. It has surveys the girls can take, such as a personality assessment, and how those factors can play into potential careers. It can also lead them to potential colleges with those fields of study. Lawson Bolton ’22 said the college counseling office helped her realize what she wants to pursue and stay on top of applying to colleges.
"Without them, I’d be so lost,” Bolton said.
Linley Downs ’22, Lawson Bolton ’22, and Madison Borkowski ’22 work on applications in the college counseling office.
Darrielle Morris ’22 said she also came into her senior year unsure of what she wanted to do, but Colpitts, her college counselor, guided her along the way. Colpitts helped her realize she might want to go to law school one day and guided her to colleges that match her interests.
The college search has been tough, but the counseling office made it easier for me. They guide you through the process,” Morris said. “All during the quarantine, I was so confused and stressed about what college I should go to. They just calmed me down.”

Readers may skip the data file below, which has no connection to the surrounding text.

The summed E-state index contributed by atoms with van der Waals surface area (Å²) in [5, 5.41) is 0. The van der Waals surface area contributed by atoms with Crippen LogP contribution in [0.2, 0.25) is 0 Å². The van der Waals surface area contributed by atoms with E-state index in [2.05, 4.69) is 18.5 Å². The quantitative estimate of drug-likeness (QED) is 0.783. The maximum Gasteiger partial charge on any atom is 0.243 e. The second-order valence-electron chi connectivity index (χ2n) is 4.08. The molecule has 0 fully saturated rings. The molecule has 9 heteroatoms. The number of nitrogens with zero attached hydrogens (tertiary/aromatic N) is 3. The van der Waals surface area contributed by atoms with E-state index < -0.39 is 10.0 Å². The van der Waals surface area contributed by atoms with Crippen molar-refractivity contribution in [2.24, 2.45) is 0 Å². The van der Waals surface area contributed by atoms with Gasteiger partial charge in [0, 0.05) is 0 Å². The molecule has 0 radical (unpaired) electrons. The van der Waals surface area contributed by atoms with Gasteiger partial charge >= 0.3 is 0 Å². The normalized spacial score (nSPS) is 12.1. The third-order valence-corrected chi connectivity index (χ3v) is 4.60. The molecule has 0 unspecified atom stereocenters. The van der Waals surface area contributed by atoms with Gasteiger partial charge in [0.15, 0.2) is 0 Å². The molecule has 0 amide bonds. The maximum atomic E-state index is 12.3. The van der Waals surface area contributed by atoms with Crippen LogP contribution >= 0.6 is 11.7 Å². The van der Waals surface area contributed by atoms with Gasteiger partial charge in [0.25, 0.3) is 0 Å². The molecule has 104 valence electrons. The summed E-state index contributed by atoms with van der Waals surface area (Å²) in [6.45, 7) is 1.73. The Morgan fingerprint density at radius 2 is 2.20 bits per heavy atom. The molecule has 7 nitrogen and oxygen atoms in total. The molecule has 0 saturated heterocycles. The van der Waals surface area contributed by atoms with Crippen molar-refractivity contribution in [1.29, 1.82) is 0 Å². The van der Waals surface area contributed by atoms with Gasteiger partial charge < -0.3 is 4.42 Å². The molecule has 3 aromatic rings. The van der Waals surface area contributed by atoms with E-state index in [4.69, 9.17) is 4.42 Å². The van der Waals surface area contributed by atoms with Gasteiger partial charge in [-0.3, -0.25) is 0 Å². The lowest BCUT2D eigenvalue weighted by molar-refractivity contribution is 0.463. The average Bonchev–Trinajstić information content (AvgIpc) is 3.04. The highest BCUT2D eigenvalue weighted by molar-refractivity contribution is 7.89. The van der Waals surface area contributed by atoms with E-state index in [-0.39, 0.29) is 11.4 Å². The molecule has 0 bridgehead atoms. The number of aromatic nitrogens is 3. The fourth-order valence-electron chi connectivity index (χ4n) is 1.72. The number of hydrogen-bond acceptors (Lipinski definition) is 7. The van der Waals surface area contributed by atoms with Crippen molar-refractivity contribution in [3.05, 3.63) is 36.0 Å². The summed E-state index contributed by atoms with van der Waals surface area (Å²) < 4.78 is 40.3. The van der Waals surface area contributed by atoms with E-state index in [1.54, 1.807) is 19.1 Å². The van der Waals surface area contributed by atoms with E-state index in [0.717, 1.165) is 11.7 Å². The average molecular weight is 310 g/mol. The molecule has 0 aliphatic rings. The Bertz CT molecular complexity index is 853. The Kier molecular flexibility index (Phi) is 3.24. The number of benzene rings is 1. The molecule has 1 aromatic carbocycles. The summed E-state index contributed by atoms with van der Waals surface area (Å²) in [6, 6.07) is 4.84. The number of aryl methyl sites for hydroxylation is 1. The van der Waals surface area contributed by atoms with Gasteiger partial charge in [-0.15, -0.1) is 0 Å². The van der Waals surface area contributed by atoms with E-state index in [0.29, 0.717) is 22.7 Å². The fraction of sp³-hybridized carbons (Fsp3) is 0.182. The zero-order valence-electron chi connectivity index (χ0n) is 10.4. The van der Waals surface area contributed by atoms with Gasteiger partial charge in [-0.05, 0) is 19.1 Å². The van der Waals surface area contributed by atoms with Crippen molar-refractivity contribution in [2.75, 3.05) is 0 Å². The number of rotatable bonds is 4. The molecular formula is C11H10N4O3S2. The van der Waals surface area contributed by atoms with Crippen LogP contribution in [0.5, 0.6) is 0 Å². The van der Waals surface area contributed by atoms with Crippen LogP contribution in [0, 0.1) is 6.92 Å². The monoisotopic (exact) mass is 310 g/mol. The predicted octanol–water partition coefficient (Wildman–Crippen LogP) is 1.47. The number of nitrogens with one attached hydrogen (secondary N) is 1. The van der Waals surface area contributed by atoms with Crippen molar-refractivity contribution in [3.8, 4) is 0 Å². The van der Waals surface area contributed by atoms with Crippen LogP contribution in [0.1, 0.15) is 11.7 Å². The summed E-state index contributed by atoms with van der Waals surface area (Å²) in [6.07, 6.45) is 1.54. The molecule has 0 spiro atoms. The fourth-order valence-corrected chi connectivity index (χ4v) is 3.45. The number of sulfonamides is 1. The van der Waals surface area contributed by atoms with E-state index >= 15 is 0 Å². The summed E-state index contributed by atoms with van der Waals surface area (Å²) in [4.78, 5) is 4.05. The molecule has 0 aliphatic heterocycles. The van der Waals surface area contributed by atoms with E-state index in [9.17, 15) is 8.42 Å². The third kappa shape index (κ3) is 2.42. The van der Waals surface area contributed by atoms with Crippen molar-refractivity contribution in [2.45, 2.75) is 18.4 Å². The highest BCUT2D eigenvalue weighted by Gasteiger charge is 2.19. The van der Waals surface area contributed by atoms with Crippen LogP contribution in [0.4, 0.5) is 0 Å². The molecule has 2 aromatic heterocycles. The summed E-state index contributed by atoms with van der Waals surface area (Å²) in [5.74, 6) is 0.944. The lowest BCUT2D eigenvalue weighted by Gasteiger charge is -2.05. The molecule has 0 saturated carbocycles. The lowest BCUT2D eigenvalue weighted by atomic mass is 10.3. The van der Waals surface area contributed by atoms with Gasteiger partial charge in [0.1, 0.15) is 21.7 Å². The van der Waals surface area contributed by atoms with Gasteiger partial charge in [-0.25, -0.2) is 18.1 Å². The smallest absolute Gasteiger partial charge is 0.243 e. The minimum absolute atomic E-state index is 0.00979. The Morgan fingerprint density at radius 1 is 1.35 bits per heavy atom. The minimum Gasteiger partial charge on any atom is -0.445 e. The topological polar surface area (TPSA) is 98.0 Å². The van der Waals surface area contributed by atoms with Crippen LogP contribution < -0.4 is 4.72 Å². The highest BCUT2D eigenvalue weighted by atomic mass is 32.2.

Katie Wiener ’22 is thankful for her college counselor Mackenzie Daniel because she helped her create a plan and stay organized. Together, they made a timeline with personalized deadlines, which keeps her on track despite the busyness of senior year.
"You have to stay on top of being a student, and then you also have to stay on top of applying to colleges. I feel like it’s pretty easy to get focused on one of those things and let the other one fall by the wayside,” Wiener said.
Colpitts is proud of how Hutchison girls manage the college application process and maintain balance. She also takes pride in the list of colleges where girls have been admitted
. There is a wide variety, from small private colleges to larger public universities. Our girls go anywhere they imagine, including Ivy League schools like Cornell University and Princeton University and schools across the pond such as the University of Cambridge and Trinity College Dublin.
"To watch them develop their leadership and academic interests and then see them go off to college and do amazing things is definitely the most rewarding experience to have,” Colpitts said.